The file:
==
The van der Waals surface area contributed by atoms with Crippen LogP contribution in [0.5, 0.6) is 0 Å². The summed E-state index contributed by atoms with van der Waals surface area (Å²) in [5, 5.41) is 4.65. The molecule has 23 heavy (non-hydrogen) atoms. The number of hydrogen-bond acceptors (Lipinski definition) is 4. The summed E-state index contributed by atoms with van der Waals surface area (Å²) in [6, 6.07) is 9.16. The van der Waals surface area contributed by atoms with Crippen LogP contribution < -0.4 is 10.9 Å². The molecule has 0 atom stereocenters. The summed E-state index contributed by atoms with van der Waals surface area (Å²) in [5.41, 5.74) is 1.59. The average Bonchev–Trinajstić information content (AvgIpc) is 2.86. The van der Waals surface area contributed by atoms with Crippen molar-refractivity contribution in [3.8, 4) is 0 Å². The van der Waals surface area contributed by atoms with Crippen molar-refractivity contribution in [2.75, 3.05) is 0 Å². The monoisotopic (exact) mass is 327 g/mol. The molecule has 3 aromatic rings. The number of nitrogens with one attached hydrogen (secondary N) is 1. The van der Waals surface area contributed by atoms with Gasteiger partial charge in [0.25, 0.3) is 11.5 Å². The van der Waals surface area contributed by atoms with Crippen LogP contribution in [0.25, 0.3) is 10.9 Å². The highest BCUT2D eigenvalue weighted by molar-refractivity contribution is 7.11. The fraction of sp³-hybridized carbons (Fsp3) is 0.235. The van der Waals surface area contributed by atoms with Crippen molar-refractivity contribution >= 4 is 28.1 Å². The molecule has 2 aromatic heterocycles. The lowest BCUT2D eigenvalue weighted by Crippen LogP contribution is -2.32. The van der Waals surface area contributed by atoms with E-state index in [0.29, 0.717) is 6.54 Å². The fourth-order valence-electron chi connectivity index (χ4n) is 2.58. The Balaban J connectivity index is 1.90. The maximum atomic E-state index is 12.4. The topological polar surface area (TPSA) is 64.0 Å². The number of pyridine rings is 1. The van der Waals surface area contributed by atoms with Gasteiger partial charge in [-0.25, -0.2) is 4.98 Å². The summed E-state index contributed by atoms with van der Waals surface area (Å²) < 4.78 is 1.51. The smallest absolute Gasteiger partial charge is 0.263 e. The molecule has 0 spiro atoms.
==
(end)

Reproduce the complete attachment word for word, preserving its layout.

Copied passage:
The van der Waals surface area contributed by atoms with Crippen LogP contribution in [0.5, 0.6) is 0 Å². The summed E-state index contributed by atoms with van der Waals surface area (Å²) in [5, 5.41) is 4.65. The molecule has 23 heavy (non-hydrogen) atoms. The number of hydrogen-bond acceptors (Lipinski definition) is 4. The summed E-state index contributed by atoms with van der Waals surface area (Å²) in [6, 6.07) is 9.16. The van der Waals surface area contributed by atoms with Crippen LogP contribution < -0.4 is 10.9 Å². The molecule has 0 atom stereocenters. The summed E-state index contributed by atoms with van der Waals surface area (Å²) in [5.41, 5.74) is 1.59. The average Bonchev–Trinajstić information content (AvgIpc) is 2.86. The van der Waals surface area contributed by atoms with Crippen molar-refractivity contribution in [3.8, 4) is 0 Å². The van der Waals surface area contributed by atoms with Crippen molar-refractivity contribution in [2.75, 3.05) is 0 Å². The monoisotopic (exact) mass is 327 g/mol. The molecule has 3 aromatic rings. The number of nitrogens with one attached hydrogen (secondary N) is 1. The van der Waals surface area contributed by atoms with Gasteiger partial charge in [0.25, 0.3) is 11.5 Å². The van der Waals surface area contributed by atoms with Crippen LogP contribution in [0.25, 0.3) is 10.9 Å². The highest BCUT2D eigenvalue weighted by molar-refractivity contribution is 7.11. The fraction of sp³-hybridized carbons (Fsp3) is 0.235. The van der Waals surface area contributed by atoms with Crippen molar-refractivity contribution >= 4 is 28.1 Å². The molecule has 2 aromatic heterocycles. The lowest BCUT2D eigenvalue weighted by Crippen LogP contribution is -2.32. The van der Waals surface area contributed by atoms with E-state index in [0.29, 0.717) is 6.54 Å². The fourth-order valence-electron chi connectivity index (χ4n) is 2.58. The Balaban J connectivity index is 1.90. The maximum atomic E-state index is 12.4. The topological polar surface area (TPSA) is 64.0 Å². The number of pyridine rings is 1. The van der Waals surface area contributed by atoms with Gasteiger partial charge in [-0.25, -0.2) is 4.98 Å². The summed E-state index contributed by atoms with van der Waals surface area (Å²) < 4.78 is 1.51. The smallest absolute Gasteiger partial charge is 0.263 e. The molecule has 0 spiro atoms.